Amidst all the corruption and waste surrounding the reconstruction, the roles of both the Pentagon and the Bush administration have yet to be fully explored. But its fingerprints are everywhere. The Center for American Progress recently discovered that the industry oversight in Iraq was remarkably lax, perhaps because most of the top government watchdogs came from industry positions. Defense Department Inspector General Joseph Schmitz, a conservative activist and Bush ally, saw fit to declare that Halliburton’s problems were “not out of line with the size and scope of their contracts.” Schmitz also allowed Boeing to pursue a lavish contract on air refueling tankers, despite a report noting that the Air Force “used inappropriate procurement strategies.” The allowance raised questions about Schmitz’ past connections to the airline industry.
Such questionable moves were common among government watchdogs. Andrew Natsios, head of the U.S. Agency for International Development, approved $2.38 billion worth of contracts for Bechtel Corporation, even though he was in a perfect position to know how fraudulent the company really was. Natsios had worked intimately with Bechtel on the Big Dig project in Boston, where the company’s costs had ballooned without end, costing taxpayers millions. To date, Natsios has refused to release information on any of the contracts his agency has awarded.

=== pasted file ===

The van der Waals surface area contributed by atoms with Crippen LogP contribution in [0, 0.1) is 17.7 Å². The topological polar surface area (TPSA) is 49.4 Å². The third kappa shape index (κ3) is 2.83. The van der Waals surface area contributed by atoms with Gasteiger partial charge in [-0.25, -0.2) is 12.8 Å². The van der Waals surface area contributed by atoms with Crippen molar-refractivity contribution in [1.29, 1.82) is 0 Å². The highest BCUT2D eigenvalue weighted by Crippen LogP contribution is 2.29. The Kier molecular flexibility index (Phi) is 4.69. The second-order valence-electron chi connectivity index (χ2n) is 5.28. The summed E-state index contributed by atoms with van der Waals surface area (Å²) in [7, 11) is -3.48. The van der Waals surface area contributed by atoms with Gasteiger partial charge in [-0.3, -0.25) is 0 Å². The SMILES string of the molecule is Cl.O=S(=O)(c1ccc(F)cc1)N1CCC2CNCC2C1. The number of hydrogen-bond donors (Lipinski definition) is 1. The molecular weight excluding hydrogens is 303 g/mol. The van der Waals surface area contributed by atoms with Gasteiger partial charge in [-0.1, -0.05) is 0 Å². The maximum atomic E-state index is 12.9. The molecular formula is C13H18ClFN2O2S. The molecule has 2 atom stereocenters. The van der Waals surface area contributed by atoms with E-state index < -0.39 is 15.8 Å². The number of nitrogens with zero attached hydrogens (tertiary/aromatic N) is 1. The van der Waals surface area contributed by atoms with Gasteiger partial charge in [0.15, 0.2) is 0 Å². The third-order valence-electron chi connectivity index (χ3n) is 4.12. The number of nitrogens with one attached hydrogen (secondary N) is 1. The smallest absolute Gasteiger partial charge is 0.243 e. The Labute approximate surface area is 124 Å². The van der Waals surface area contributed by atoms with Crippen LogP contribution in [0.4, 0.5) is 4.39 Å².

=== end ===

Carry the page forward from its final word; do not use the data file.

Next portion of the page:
The corruption in Iraq spread far beyond the overseers. In April, the Los Angeles Times reported that John A. Shaw, a senior Defense Department official, had manipulated the reconstruction effort to “reward associates and political allies.” Shaw would enter Iraq illegally, disguised as a Halliburton employee, fabricate problems with reconstruction, and then use his role in the Pentagon’s inspector general to recommend that these fake problems be fixed. Such problems, of course, would inevitably require multimillion dollar contracts, contracts that would be directed to Shaw’s industry friends. This wasn’t the first time Shaw had been caught. In April, Shaw had found himself under investigation for allegedly altering a mobile phone contract so that it would benefit a phone consortium “that includes friends and colleagues.”